With a clanging of chains, countless colorful projectiles sailed into the disc golf targets during the Fulton Ice Bowl at Veterans Park on Saturday.
The tournament, held annually in freezing temperatures, serves as a charity event hosted by the Fulton Disc Golf Club and allows disc golf-enthusiasts from around Mid-Missouri to practice their technique.
The flying discs, quick flashes of color against the white of winter, occasionally skidded across snow, hit trees and sailed into the creek during the Ice Bowl.
Will Wiggins, who came to the tournament with his son, Zach Wiggins, had to sacrifice one disc to the pond. Later, when one of his shots skipped into the creek, he opted to fish it out of the murky waters.
"I'm attracted to the water — I'm from the swampland in Louisiana," he joked.
Will Wiggins was one of several participants toting backpacks full of discs who found themselves fighting the brush of the creek-sides to retrieve a disc.
The nearly 30 competitors made their way through the course in small groups. The Wiggins duo found themselves tossing with Fulton natives Nathan Hyde-Burton and Kevin Langdon.
Hyde-Burton and Langdon's friendship stretches back to grade school. The two have been playing disc golf together since high school.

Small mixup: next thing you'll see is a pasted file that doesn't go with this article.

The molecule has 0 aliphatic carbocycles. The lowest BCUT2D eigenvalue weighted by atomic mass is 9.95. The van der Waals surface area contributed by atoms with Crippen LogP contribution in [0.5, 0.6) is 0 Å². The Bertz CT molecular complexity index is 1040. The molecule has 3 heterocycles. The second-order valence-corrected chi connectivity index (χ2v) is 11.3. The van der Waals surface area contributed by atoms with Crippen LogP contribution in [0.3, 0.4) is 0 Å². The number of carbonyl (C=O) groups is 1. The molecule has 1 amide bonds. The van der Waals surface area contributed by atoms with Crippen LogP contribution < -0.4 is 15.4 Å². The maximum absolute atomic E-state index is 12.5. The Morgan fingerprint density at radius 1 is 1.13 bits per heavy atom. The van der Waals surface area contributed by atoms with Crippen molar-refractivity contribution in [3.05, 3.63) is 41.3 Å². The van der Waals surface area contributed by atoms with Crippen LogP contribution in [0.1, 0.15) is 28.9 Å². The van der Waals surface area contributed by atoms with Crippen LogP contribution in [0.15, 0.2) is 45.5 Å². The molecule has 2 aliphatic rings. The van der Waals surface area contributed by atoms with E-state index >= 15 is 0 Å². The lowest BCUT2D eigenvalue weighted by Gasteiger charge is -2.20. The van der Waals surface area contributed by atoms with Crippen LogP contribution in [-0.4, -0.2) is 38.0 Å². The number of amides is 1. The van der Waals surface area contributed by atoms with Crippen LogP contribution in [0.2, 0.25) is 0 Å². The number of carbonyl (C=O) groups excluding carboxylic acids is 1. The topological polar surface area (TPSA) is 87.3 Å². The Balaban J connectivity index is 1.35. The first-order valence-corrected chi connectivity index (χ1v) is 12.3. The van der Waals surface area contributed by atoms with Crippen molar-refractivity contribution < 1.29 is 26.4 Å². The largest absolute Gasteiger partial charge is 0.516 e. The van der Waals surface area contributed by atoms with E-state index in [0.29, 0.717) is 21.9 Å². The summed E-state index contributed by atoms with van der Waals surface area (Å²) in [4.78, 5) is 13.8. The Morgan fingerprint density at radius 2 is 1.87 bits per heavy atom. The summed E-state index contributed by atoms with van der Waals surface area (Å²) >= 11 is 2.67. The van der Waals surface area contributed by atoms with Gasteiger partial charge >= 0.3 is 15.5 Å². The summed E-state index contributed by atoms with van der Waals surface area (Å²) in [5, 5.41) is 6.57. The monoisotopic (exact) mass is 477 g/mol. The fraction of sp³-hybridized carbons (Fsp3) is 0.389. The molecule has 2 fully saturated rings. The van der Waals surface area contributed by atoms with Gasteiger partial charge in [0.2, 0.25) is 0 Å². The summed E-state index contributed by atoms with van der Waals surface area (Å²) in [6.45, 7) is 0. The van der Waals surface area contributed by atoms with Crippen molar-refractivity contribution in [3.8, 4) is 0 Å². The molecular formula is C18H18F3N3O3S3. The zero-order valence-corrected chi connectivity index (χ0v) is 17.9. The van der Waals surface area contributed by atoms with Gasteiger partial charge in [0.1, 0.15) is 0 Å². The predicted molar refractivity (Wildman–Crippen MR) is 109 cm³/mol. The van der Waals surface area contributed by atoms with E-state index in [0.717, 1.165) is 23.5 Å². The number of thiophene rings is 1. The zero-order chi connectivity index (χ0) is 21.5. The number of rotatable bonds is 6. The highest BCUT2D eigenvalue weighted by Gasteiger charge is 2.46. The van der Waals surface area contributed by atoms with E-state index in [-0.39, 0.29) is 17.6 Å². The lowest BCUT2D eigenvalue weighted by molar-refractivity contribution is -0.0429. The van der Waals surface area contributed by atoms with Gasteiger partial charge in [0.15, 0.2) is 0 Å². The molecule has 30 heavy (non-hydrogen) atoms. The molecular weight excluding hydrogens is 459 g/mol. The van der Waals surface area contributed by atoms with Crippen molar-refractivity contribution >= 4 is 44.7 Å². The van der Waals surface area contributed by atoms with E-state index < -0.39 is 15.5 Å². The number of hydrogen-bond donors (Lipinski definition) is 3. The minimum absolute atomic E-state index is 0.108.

As they played, the conversation ambled through a variety of disc golf-related subjects, from disc shape to tournament courses. All throughout, Zach Wiggins kept score.
"My dad doesn't know how to keep score," he said.
"All I have to say is I've done my part — that's my pencil," Will Wiggins said, gesturing to the pencil and clipboard.
The friendly competition benefited Our House, a local charity focused on fighting homelessness.
"We're hoping to get close to a thousand dollars, that'd be pretty good," Fulton Disc Golf Club President Tim Rickerson said.
In addition to registration fees and business donations, money was also raised through a raffle. Rickerson typically competes in about a dozen tournaments each year, winning disc golf gear in the process. During the Ice Bowl, Rickerson donated some of his tournament winnings as raffle prizes.
"It's a mixture of competitiveness, but at the same time a lot of fun," he said.
This article was edited at 9:29 a.m. Feb. 10, 2020, to correct the misspelling of Nathan Hyde-Burton's name.